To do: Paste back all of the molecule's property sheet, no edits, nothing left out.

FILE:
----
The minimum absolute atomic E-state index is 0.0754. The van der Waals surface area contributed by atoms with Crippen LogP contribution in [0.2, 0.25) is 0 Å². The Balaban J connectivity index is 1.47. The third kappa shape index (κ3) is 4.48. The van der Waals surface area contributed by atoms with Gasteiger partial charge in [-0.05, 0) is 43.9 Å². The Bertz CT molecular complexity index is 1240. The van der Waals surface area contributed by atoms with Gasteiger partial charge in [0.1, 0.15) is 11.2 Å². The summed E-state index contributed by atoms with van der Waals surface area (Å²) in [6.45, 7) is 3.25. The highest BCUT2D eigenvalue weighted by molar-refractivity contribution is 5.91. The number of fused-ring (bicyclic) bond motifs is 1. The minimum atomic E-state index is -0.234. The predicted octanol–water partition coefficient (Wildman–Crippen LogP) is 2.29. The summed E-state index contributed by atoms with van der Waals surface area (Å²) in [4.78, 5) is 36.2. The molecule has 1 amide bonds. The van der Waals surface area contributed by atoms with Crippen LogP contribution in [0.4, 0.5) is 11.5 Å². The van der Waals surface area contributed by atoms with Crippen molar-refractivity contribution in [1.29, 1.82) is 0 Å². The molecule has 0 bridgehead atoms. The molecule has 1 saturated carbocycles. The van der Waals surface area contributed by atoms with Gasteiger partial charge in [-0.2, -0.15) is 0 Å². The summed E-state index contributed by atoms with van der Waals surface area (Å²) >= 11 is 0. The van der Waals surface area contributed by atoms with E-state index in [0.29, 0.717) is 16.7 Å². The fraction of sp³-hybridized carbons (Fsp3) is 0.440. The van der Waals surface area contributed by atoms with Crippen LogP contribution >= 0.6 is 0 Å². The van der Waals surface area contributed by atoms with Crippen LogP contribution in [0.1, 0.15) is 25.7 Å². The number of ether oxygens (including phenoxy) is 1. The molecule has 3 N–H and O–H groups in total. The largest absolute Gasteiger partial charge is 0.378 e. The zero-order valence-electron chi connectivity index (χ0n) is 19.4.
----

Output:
The minimum absolute atomic E-state index is 0.0754. The van der Waals surface area contributed by atoms with Crippen LogP contribution in [0.2, 0.25) is 0 Å². The Balaban J connectivity index is 1.47. The third kappa shape index (κ3) is 4.48. The van der Waals surface area contributed by atoms with Gasteiger partial charge in [-0.05, 0) is 43.9 Å². The Bertz CT molecular complexity index is 1240. The van der Waals surface area contributed by atoms with Gasteiger partial charge in [0.1, 0.15) is 11.2 Å². The summed E-state index contributed by atoms with van der Waals surface area (Å²) in [6.45, 7) is 3.25. The highest BCUT2D eigenvalue weighted by molar-refractivity contribution is 5.91. The number of fused-ring (bicyclic) bond motifs is 1. The minimum atomic E-state index is -0.234. The predicted octanol–water partition coefficient (Wildman–Crippen LogP) is 2.29. The summed E-state index contributed by atoms with van der Waals surface area (Å²) in [4.78, 5) is 36.2. The molecule has 1 amide bonds. The van der Waals surface area contributed by atoms with Crippen LogP contribution in [0.4, 0.5) is 11.5 Å². The van der Waals surface area contributed by atoms with Crippen molar-refractivity contribution in [1.29, 1.82) is 0 Å². The molecule has 0 bridgehead atoms. The molecule has 1 saturated carbocycles. The van der Waals surface area contributed by atoms with Gasteiger partial charge in [-0.2, -0.15) is 0 Å². The summed E-state index contributed by atoms with van der Waals surface area (Å²) >= 11 is 0. The van der Waals surface area contributed by atoms with E-state index in [0.29, 0.717) is 16.7 Å². The fraction of sp³-hybridized carbons (Fsp3) is 0.440. The van der Waals surface area contributed by atoms with Crippen LogP contribution >= 0.6 is 0 Å². The van der Waals surface area contributed by atoms with Crippen LogP contribution in [0.1, 0.15) is 25.7 Å². The number of ether oxygens (including phenoxy) is 1. The molecule has 3 N–H and O–H groups in total. The largest absolute Gasteiger partial charge is 0.378 e. The zero-order valence-electron chi connectivity index (χ0n) is 19.4.